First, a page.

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Motivation is a photography blog that discusses the creative aspects of photography. The posts will include thoughts about images and their interpretation, photographers and their work, technique, workflow, my ongoing projects, and perhaps even the occasional off topic rant.

Photographers' Rights

There have been some extremely interesting posts and discussions going on over at Paul Butzi’s blog “Photo Musings” regarding certain ethical aspects of taking photographs. I think that reading them, or at least giving thought and consideration to the topic, is essential. The blog entries and comments can be seen here, here, and here.

The discussion revolves around whether it is acceptable to take photographs in the following types of situations:

i) when people don’t want you to photograph them,

ii) when you must trespass either overtly, or more subtly, by going onto clearly private land that is not so clearly marked as such, and

iii) when you are photographing private property from a public location and the owner specifically approaches and asks you not to do so.

First, let me state that I agree with Paul 99%. I personally feel that one should not photograph people who do not want to be photographed, that one should not trespass, that is to say violate the law, in order to photograph, and that one should not take photographs if there is a compelling reason not to, such as a home owner specifically requesting that you don’t.

However, I myself would insert a caveat regarding number iii. What if the photograph is something newsworthy and might be important for generations to come? While I certainly would not want anyone to violate the law to obtain the image, situation iii is not violating the law per se. It becomes a tough issue. Would I do it? No. Should it never be done? I am not so sure that is the case either. It is a very fine line. Certainly I would personally disagree, for example, with paparazzi type harassment, which if done from afar and when the subject is in public does not violate the law. But, to take the absurd, should an image of someone robbing a bank not be taken because the perpetrator doesn’t want his picture taken? Should, for example, photographers not have pushed to take images in the aftermath of 9/11, when they were initially told they could not?

On the other hand, as Paul pointed out, stretching photographic freedoms can also get very out of hand such as in this case, where it was deemed legal to take pictures ‘up women’s skirts’ without their knowledge if they are in a public place. It seems like common sense went out the window. So, I think that if one walks the edges of some of the moral issues involving photographing when there is no law being broken, things can get a bit dicey and difficult to cover with one sweeping declaration.

I had already been thinking about these issues because …….a funny thing happened to me on the way downtown. Several months back I was on an urban photography outing and had seen an interesting looking restaurant storefront situated on the ground floor of a large downtown ‘skyscraper’. The external walls of the restaurant were public and on street level. The restaurant was actually closed at the time, since it was only 9 am on a Sunday . There was nobody visible inside. I took a picture. As I was looking for other compositions, the building security guard came running out, having seen me from the building lobby, to tell me that I was not allowed to take pictures of any part of the building.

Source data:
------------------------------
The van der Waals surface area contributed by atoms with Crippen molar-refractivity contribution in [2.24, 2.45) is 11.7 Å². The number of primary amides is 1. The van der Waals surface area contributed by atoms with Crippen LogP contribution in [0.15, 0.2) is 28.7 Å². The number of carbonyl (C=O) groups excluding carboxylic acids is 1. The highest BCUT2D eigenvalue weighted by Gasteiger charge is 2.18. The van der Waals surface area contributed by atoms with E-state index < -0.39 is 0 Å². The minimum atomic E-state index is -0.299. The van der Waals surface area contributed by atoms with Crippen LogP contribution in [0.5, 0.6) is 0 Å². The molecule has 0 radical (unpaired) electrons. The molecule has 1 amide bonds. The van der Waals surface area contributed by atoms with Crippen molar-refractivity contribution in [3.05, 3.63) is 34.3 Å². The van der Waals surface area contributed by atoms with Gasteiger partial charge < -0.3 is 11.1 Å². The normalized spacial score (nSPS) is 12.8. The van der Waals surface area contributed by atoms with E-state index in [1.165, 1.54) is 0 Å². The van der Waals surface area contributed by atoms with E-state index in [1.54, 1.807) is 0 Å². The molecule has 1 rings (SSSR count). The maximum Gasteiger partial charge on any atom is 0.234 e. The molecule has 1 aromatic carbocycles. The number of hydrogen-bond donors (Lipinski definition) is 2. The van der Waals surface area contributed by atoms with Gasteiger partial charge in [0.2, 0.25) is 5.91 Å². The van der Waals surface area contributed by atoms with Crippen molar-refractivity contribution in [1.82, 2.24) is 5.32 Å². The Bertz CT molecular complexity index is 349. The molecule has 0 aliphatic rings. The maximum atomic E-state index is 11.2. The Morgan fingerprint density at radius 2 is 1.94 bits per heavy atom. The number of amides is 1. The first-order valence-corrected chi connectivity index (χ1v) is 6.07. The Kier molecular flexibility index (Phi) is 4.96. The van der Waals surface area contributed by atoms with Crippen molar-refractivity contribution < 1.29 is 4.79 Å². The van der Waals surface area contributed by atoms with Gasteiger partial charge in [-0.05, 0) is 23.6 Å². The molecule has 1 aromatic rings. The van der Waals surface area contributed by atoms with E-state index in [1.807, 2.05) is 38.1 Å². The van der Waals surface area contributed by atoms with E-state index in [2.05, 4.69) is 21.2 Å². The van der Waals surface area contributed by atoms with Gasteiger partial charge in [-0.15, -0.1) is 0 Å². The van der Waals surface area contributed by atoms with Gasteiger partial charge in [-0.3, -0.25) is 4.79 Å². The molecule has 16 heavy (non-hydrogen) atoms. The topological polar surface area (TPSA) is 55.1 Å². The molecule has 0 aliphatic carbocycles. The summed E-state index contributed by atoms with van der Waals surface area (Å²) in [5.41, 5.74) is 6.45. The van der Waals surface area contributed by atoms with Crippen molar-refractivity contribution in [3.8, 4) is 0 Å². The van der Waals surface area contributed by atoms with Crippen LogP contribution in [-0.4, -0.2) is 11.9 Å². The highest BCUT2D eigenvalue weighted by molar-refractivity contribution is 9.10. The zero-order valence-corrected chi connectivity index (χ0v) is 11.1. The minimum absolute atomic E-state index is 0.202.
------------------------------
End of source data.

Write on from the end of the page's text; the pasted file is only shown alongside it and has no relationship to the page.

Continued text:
This was clearly preposterous, as I was standing on public property taking a picture of an openly visible storefront with no one in it. He was looking pretty serious about it though. Having already taken the shot and not wanting to have the rest of the outing ruined, I calmly left after telling him that he was wrong, though he pretty much stopped listening to me when it was apparent that I was going to do as he said. Now, images weren’t confiscated, the police weren’t called, nor was I threatened with bodily harm (though I don’t know what the guard would have done had I not complied) but nonetheless I did feel as if my rights were violated, albeit in a minor fashion. I think a situation such as this is, in some way, different from taking a photograph of a farmhouse from the road and having the owner come out and ask for you not to take pictures (which, again, I would comply with, though apparently not legally bound to do so). Interestingly, several minutes prior to the guard having seen me, a city police officer had walked right by me without saying so much as a word.

This led me to wonder exactly what my rights as a photographer are. I think it is important to understand them before deciding what moral limits I should impose that might go above and beyond the legal ones. They are spelled out clearly here, by following the page's link to a downloadable pdf file. I should mention that the specific description of the rights in the pdf is based on US law only. Well worth a look, as is Paul’s blog which is one of my favorites and listed in the blog sidebar.